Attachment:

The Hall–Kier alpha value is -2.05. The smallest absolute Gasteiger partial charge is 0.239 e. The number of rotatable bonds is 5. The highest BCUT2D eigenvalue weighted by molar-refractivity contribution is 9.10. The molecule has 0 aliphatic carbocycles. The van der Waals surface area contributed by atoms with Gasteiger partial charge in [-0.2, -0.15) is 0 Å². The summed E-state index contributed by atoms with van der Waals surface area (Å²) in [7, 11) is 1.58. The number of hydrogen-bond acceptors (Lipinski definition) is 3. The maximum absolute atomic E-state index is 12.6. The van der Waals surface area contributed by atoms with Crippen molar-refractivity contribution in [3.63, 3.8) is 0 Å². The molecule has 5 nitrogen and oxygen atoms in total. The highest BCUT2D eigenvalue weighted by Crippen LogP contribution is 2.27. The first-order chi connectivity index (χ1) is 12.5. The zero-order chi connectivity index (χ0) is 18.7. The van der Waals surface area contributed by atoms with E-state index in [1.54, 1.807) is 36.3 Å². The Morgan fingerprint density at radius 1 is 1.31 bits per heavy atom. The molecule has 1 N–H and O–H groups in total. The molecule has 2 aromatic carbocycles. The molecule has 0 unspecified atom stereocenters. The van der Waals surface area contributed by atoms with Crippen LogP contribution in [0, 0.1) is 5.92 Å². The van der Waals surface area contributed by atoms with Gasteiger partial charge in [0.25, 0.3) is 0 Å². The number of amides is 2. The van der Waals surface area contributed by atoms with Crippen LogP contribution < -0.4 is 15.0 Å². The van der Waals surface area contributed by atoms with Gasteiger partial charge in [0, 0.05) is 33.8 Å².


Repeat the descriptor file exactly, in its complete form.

The Hall–Kier alpha value is -2.05. The smallest absolute Gasteiger partial charge is 0.239 e. The number of rotatable bonds is 5. The highest BCUT2D eigenvalue weighted by molar-refractivity contribution is 9.10. The molecule has 0 aliphatic carbocycles. The van der Waals surface area contributed by atoms with Gasteiger partial charge in [-0.2, -0.15) is 0 Å². The summed E-state index contributed by atoms with van der Waals surface area (Å²) in [7, 11) is 1.58. The number of hydrogen-bond acceptors (Lipinski definition) is 3. The maximum absolute atomic E-state index is 12.6. The van der Waals surface area contributed by atoms with Crippen molar-refractivity contribution in [3.63, 3.8) is 0 Å². The molecule has 5 nitrogen and oxygen atoms in total. The highest BCUT2D eigenvalue weighted by Crippen LogP contribution is 2.27. The first-order chi connectivity index (χ1) is 12.5. The zero-order chi connectivity index (χ0) is 18.7. The van der Waals surface area contributed by atoms with E-state index in [1.54, 1.807) is 36.3 Å². The Morgan fingerprint density at radius 1 is 1.31 bits per heavy atom. The molecule has 1 N–H and O–H groups in total. The molecule has 2 aromatic carbocycles. The molecule has 0 unspecified atom stereocenters. The van der Waals surface area contributed by atoms with Crippen LogP contribution in [0, 0.1) is 5.92 Å². The van der Waals surface area contributed by atoms with Gasteiger partial charge in [0.25, 0.3) is 0 Å². The number of amides is 2. The van der Waals surface area contributed by atoms with Crippen LogP contribution < -0.4 is 15.0 Å². The van der Waals surface area contributed by atoms with Gasteiger partial charge in [0, 0.05) is 33.8 Å².